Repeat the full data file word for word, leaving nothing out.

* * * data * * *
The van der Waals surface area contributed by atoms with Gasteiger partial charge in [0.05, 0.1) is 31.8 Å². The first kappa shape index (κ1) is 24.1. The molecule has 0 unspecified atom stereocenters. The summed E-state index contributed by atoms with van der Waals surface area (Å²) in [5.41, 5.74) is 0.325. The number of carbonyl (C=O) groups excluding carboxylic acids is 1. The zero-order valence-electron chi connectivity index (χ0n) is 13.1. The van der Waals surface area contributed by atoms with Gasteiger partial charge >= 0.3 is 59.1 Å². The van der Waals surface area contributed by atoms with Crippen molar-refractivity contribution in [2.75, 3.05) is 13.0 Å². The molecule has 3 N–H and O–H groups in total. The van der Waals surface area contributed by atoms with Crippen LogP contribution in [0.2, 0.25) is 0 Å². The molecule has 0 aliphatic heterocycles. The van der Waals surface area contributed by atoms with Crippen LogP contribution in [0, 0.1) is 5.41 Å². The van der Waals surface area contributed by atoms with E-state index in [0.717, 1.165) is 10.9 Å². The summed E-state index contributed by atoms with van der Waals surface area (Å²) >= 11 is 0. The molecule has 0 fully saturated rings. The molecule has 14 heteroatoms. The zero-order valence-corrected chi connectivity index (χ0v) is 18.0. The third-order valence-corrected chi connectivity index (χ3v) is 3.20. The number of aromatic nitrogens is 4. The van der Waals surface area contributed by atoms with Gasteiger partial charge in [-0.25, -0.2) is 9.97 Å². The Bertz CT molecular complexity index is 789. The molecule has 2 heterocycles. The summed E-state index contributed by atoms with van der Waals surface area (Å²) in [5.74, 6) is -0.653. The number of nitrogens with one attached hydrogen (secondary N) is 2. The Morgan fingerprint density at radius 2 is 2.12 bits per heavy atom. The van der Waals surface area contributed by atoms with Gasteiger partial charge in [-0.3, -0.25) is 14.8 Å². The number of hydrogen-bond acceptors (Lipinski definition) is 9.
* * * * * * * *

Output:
The van der Waals surface area contributed by atoms with Gasteiger partial charge in [0.05, 0.1) is 31.8 Å². The first kappa shape index (κ1) is 24.1. The molecule has 0 unspecified atom stereocenters. The summed E-state index contributed by atoms with van der Waals surface area (Å²) in [5.41, 5.74) is 0.325. The number of carbonyl (C=O) groups excluding carboxylic acids is 1. The zero-order valence-electron chi connectivity index (χ0n) is 13.1. The van der Waals surface area contributed by atoms with Gasteiger partial charge >= 0.3 is 59.1 Å². The van der Waals surface area contributed by atoms with Crippen molar-refractivity contribution in [2.75, 3.05) is 13.0 Å². The molecule has 3 N–H and O–H groups in total. The van der Waals surface area contributed by atoms with Crippen LogP contribution in [0.2, 0.25) is 0 Å². The molecule has 0 aliphatic heterocycles. The van der Waals surface area contributed by atoms with Crippen LogP contribution in [0, 0.1) is 5.41 Å². The van der Waals surface area contributed by atoms with E-state index in [0.717, 1.165) is 10.9 Å². The summed E-state index contributed by atoms with van der Waals surface area (Å²) >= 11 is 0. The molecule has 0 fully saturated rings. The molecule has 14 heteroatoms. The zero-order valence-corrected chi connectivity index (χ0v) is 18.0. The third-order valence-corrected chi connectivity index (χ3v) is 3.20. The number of aromatic nitrogens is 4. The van der Waals surface area contributed by atoms with Gasteiger partial charge in [-0.25, -0.2) is 9.97 Å². The Bertz CT molecular complexity index is 789. The molecule has 2 heterocycles. The summed E-state index contributed by atoms with van der Waals surface area (Å²) in [5.74, 6) is -0.653. The number of nitrogens with one attached hydrogen (secondary N) is 2. The Morgan fingerprint density at radius 2 is 2.12 bits per heavy atom. The van der Waals surface area contributed by atoms with Gasteiger partial charge in [-0.3, -0.25) is 14.8 Å². The number of hydrogen-bond acceptors (Lipinski definition) is 9.